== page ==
January 23, 2019 – Former Ukraine prosecutor Viktor Shokin is mentioned in Giuliani’s notes, stating he was told to back off Biden-linked Burisma probe
“Ukraine’s former top prosecutor told Rudy Giuliani earlier this year that he was indeed asked to back off any probe of a natural gas company linked to Joe Biden’s son, according to a copy of Giuliani’s notes obtained by Fox News.
During the pair’s Jan. 23, 2019, phone call, scandal-scarred ex-prosecutor Viktor Shokin told Giuliani that his “investigations stopped out of fear of the United States,” after a top diplomat asked that he use “kid gloves” in pursuing the company, according to the notes of President Trump’s personal attorney, reported by the outlet.
“Mr. Shokin attempted to continue the investigations but on or around June or July of 2015, the U.S. Ambassador [to Ukraine] Geoffrey R. Pyatt told him that the investigation has to be handled with white gloves, which according to Mr. Shokin, that implied do nothing,” the notes from the phone call state.
Shokin was booted from his post in April 2016, amid accusations of corruption, including that his office was blocking major cases against allies and influential figures.” (Read more: New York Post, 10/02/2019)
October 1, 2018 – Opinion – The FBI refuses to declassify and release 37 pages of memos about Russia, Clintons and Uranium One
Eight years after its informant uncovered criminal wrongdoing inside Russia’s nuclear industry, the FBI has identified 37 pages of documents that might reveal what agents told the Obama administration, then-Secretary of State Hillary Clinton and others about the controversial Uranium One deal.
There’s just one problem: The FBI claims it must keep the memos secret from the public.
Their excuses for the veil of nondisclosure range from protecting national security and law enforcement techniques to guarding the privacy of individual Americans and the ability of agencies to communicate with each other.
(…) “I was the reporter who first disclosed last fall that a globetrotting American businessman, William Douglas Campbell, managed to burrow his way inside Russian President Vladimir Putin’s nuclear giant, Rosatom, in 2009 posing as a consultant while working as an FBI informant.
Campbell gathered extensive evidence for his FBI counterintelligence handlers by early 2010 that Rosatom’s main executive in the United States, Vadim Mikerin, orchestrated a racketeering plot involving kickbacks, bribes and extortion that corrupted the main uranium trucking company in the United States. That is a serious national security compromise by any measure.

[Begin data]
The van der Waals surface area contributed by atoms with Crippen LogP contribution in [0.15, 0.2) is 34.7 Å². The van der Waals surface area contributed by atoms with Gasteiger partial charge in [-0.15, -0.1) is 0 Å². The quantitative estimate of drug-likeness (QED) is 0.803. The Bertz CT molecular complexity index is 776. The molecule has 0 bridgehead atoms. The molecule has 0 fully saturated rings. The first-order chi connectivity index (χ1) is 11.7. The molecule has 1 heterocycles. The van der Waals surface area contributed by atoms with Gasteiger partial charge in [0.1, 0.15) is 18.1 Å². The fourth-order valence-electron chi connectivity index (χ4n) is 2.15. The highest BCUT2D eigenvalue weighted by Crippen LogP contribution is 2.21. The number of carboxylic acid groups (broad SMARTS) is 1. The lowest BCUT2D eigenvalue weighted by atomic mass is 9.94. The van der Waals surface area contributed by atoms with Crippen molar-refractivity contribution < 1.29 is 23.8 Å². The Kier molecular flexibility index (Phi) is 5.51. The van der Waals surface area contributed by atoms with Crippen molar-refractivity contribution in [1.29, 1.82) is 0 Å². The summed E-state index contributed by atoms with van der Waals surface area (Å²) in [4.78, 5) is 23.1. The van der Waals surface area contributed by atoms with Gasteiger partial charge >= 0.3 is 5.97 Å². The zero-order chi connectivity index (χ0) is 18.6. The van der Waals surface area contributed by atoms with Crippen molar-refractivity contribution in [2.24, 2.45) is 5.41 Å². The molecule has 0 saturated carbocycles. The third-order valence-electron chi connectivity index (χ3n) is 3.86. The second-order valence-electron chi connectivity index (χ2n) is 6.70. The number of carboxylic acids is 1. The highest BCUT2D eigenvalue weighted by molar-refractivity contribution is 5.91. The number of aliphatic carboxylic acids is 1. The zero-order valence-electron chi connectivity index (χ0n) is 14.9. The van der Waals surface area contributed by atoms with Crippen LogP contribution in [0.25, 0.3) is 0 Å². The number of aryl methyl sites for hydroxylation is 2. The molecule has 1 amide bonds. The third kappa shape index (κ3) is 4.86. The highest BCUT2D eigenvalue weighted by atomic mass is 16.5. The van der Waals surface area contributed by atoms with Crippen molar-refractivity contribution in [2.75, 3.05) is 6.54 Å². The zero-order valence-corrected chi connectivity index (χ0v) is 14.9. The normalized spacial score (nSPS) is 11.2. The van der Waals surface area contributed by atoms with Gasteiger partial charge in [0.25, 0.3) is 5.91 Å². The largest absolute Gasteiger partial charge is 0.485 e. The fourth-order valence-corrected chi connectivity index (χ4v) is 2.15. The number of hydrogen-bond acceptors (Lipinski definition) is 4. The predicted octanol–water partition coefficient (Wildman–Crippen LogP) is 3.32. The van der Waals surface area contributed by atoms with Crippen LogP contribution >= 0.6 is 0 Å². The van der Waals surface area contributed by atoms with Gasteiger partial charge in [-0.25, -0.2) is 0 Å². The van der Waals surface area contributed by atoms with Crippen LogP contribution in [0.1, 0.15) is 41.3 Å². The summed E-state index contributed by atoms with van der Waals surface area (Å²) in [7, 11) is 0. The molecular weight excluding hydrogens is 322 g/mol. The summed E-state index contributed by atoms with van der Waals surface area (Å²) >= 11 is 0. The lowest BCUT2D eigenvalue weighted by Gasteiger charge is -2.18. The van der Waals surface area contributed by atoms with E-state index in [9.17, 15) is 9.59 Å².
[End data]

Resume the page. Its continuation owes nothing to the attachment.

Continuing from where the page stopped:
The evidence was compiled as Secretary Clinton courted Russia for better relations, as her husband former President Clinton collected a $500,000 speech payday in Moscow, and as the Obama administration approved the sale of a U.S. mining company, Uranium One, to Rosatom.
The sale — made famous years later by author Peter Schweizer and an epic New York Times exposé in 2015 — turned over a large swath of America’s untapped uranium deposits to Russia.
Mikerin was charged and convicted, along with some American officials, but not until many years later. Ironically, the case was brought by none other than current Deputy Attorney General Rod Rosenstein — a magnet for controversy, it turns out.
But the years-long delay in prosecution mean that no one in the public, or in Congress, was aware that the FBI knew through Campbell about the Russian bribery plot as early as 2009 — well before the Obama-led Committee on Foreign Investment in the United States (CFIUS) approved Uranium One in fall 2010.
Since the emergence of Campbell’s undercover work, there has been one unanswered question of national importance.
Did the FBI notify then-President Obama, Hillary Clinton and other leaders on the CFIUS board about Rosatom’s dark deeds before the Uranium One sale was approved, or did the bureau drop the ball and fail to alert policymakers?
Neither outcome is particularly comforting. Either the United States, eyes wide open, approved giving uranium assets to a corrupt Russia, or the FBI failed to give the evidence of criminality to the policymakers before such a momentous decision.” (Read more: The Hill, 10/01/2018)